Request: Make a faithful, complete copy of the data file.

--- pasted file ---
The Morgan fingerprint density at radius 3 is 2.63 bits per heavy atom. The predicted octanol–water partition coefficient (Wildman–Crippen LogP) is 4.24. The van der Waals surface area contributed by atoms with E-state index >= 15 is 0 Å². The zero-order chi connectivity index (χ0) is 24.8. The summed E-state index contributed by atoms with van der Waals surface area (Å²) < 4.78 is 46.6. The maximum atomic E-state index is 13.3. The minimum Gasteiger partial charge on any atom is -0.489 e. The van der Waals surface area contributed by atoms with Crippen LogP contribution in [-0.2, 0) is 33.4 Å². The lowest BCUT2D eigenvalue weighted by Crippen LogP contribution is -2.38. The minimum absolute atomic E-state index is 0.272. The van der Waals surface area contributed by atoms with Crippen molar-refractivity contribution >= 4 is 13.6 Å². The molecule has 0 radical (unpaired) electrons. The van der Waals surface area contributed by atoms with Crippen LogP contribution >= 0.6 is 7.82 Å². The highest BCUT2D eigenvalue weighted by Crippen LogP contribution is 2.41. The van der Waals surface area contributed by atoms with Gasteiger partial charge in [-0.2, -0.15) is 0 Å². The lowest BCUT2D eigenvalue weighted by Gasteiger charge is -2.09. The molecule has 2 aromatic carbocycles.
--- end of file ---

The Morgan fingerprint density at radius 3 is 2.63 bits per heavy atom. The predicted octanol–water partition coefficient (Wildman–Crippen LogP) is 4.24. The van der Waals surface area contributed by atoms with E-state index >= 15 is 0 Å². The zero-order chi connectivity index (χ0) is 24.8. The summed E-state index contributed by atoms with van der Waals surface area (Å²) < 4.78 is 46.6. The maximum atomic E-state index is 13.3. The minimum Gasteiger partial charge on any atom is -0.489 e. The van der Waals surface area contributed by atoms with Crippen LogP contribution in [-0.2, 0) is 33.4 Å². The lowest BCUT2D eigenvalue weighted by Crippen LogP contribution is -2.38. The minimum absolute atomic E-state index is 0.272. The van der Waals surface area contributed by atoms with Crippen molar-refractivity contribution >= 4 is 13.6 Å². The molecule has 0 radical (unpaired) electrons. The van der Waals surface area contributed by atoms with Crippen LogP contribution >= 0.6 is 7.82 Å². The highest BCUT2D eigenvalue weighted by Crippen LogP contribution is 2.41. The van der Waals surface area contributed by atoms with Gasteiger partial charge in [-0.2, -0.15) is 0 Å². The lowest BCUT2D eigenvalue weighted by Gasteiger charge is -2.09. The molecule has 2 aromatic carbocycles.